LOS ANGELES — Less than three months after Los Angeles County District Attorney George Gascón was sworn in, victims advocates and members of law enforcement agencies gathered outside his office to demand his removal.
Their dissatisfaction led to an organized recall effort against Gascón, who ran on a progressive campaign to bring sweeping change to the country's largest prosecutor's office. But critics want him out, saying he prioritizes criminals over victims, making the county a less safe place to live.
As calls to reform the criminal justice system grow louder across the country, Gascón's predicament exemplifies the difficulties district attorneys face in trying to heed those voices. Reform-minded district attorneys in San Francisco and Philadelphia are up against similar challenges as they try to introduce changes voters say they want, fueling tensions between tough-on-crime prosecutors and district attorneys looking to take a more holistic approach to law enforcement.
"Gascón said, 'I am the change candidate,' and voters still put him in office, to change policy," said Jody Armour, a law professor at the University of Southern California. "When he changes the policy in the office, to have him then recalled for doing what he was elected to do would be perverse, and it will send a signal to future candidates."
Supporters of Gascón praise his commitment to quickly overhaul a system that has disproportionately affected people of color for generations and say he is a welcome change from the last district attorney, Jackie Lacey, who refused to prosecute police officers accused of using excessive force or who had killed civilians.
Even though she was the first Black person to head the district attorney's office, Lacey was the target of Black Lives Matter activists for nearly three years. She was embroiled in public feuds with the organization, and her husband was charged with pulling a gun on Black Lives Matter Los Angeles co-founder Melina Abdullah.
"This is a very interesting turn of events, from hashtagging #JackieMustGo to hashtagging #StandWithGeorge," Abdullah said. "We're really encouraged by the strong stances he is taking."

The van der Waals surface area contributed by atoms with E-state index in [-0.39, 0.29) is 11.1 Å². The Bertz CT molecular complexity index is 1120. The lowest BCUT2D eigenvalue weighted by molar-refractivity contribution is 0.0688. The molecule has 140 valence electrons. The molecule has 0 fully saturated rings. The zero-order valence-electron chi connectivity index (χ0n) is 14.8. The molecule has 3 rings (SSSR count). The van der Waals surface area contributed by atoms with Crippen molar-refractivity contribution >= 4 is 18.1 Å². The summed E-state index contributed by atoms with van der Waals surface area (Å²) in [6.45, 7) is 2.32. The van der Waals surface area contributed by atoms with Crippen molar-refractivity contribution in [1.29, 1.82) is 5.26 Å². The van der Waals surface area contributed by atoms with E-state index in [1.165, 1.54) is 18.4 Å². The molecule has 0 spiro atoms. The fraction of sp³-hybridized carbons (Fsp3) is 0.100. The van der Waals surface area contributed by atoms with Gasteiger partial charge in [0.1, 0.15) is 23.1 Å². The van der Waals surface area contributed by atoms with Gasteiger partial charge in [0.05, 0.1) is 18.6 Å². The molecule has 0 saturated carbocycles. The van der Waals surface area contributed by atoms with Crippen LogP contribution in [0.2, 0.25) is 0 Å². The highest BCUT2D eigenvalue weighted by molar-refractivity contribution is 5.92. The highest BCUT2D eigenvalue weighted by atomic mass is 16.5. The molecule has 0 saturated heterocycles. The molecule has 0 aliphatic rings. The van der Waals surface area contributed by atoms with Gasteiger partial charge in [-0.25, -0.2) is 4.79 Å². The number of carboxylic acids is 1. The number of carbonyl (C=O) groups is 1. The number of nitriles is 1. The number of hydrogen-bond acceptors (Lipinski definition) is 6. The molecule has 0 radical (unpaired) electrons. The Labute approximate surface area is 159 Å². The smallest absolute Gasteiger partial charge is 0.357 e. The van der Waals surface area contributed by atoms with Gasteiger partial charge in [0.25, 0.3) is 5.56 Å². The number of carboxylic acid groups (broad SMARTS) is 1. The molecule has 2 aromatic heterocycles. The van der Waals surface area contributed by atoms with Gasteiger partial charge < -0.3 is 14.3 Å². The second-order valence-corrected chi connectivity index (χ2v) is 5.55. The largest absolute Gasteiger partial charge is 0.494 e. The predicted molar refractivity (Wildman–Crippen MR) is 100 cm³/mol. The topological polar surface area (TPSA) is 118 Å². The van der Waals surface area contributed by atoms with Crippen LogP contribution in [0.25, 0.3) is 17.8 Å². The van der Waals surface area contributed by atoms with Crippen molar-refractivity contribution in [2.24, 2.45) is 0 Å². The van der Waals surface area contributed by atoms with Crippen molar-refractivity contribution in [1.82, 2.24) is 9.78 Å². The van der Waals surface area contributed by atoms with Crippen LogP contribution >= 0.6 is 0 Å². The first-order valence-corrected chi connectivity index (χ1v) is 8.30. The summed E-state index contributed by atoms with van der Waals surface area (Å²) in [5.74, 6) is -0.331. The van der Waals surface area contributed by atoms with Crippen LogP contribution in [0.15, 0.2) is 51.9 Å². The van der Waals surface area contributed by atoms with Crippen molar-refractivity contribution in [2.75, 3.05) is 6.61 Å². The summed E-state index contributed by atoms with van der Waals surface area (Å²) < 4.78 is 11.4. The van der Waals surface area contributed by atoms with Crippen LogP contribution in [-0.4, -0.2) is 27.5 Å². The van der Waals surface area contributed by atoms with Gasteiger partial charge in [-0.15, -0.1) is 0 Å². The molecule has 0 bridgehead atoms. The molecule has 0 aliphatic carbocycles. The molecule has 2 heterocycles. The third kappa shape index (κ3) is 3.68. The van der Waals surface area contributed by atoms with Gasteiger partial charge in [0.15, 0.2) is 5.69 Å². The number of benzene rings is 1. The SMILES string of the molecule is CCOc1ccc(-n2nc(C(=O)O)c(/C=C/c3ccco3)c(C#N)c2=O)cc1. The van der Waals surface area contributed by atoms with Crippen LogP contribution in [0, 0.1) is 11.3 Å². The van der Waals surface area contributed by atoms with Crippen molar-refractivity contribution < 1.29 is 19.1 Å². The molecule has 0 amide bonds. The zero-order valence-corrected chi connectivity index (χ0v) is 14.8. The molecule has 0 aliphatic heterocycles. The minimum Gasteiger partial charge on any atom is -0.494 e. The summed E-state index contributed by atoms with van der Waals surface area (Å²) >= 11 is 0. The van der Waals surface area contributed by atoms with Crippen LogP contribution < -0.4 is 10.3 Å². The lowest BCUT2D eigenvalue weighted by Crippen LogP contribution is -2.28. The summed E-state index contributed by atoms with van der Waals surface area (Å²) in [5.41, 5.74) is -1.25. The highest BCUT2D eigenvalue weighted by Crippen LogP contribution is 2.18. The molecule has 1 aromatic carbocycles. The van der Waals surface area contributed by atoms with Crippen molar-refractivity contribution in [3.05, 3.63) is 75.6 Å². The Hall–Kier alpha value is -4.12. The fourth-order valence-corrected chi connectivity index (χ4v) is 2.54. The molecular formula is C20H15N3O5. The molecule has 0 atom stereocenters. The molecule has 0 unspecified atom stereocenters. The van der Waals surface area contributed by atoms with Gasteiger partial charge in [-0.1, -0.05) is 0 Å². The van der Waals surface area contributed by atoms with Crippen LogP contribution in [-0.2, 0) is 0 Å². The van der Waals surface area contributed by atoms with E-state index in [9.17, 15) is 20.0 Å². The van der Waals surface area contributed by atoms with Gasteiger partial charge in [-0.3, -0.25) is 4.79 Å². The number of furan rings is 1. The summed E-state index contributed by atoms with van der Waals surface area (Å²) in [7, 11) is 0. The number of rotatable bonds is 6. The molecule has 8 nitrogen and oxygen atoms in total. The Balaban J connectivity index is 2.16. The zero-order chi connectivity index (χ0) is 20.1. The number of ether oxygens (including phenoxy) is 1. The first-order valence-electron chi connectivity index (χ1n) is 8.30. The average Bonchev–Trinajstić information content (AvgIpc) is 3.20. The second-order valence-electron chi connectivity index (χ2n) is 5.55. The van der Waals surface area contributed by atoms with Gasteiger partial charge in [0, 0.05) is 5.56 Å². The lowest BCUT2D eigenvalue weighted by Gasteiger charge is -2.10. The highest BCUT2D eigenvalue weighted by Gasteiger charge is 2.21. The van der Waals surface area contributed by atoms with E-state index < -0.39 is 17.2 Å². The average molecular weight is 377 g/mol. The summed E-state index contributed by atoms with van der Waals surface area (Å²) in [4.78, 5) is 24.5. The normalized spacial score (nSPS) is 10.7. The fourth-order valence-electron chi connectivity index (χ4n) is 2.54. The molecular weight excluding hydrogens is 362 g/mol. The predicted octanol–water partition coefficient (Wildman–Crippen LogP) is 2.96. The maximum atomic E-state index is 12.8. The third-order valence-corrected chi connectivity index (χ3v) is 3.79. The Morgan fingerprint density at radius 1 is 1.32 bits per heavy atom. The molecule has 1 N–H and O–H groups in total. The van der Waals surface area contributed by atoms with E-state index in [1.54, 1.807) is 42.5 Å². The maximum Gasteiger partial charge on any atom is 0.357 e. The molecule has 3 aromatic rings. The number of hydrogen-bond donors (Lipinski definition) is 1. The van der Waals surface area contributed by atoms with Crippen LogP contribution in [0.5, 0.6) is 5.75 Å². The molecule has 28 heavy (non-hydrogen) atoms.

Gascón unseated Lacey, a career prosecutor who rose through the ranks to also become the first woman to lead the office, in November and almost immediately started introducing reforms when he took office the following month.
Within his first 100 days, he issued a series of directives to reduce the use of sentencing enhancements and cash bail, to not seek the death penalty and to charge fewer juveniles as adults.
"The change has been remarkable," said Cristine Soto DeBerry, founder and executive director of the Prosecutors Alliance of California, a nonprofit association of progressive district attorneys.
"So much change needed to happen, and part of why he moved so quickly on the reforms was because L.A. has just been so far behind for so long on this effort," she said.
In a statement marking his first three months as the top prosecutor, Gascón, a Cuban-born former assistant chief with the Los Angeles Police Department, said his efforts "to transform a dated approach that creates more crime, victims and inequities are just beginning."
Gascón is not limiting his influence to the county. He and Assembly Member Miguel Santiago, a Democrat who represents Los Angeles, proposed legislation this month that would change how strikes against juveniles are counted in sentencing. It would prevent strikes committed by minors from being used against them later in adult proceedings, and it would allow people to petition courts for resentencing if their juvenile cases were used to enhance adult felony sentences.
While reform advocates praise Gascón's push to rethink the district attorney's office and the role of prosecutors within communities, some of his deputies view the sweeping changes as contrary to standing law.
Just weeks after Gascón issued his first directives, the union representing Los Angeles County deputy district attorneys filed a lawsuit claiming that some of the orders defy state law and force prosecutors to violate the oath they swore. The lawsuit centers on Gascón's directive to forgo sentencing enhancements, which are used to lengthen defendants' prison sentences under some circumstances, such as membership in gangs or having criminal histories.
Gascón's initial directive ordered more than 100 enhancements dropped, including one that elevated a hate crime from a misdemeanor to a felony. He eventually backpedaled and reinstated enhancements in cases involving children and people targeted because of their race, sexual orientation or disabilities, but not before his own deputies took him to court.
"He was directing us to violate the law," said Deputy District Attorney Michele Hanisee, president of the Association of Deputy District Attorneys, the union representing rank-and-file prosecutors. "Sentencing enhancements are an important tool to distinguish between the harm caused, the history of the perpetrator and the conduct in particular."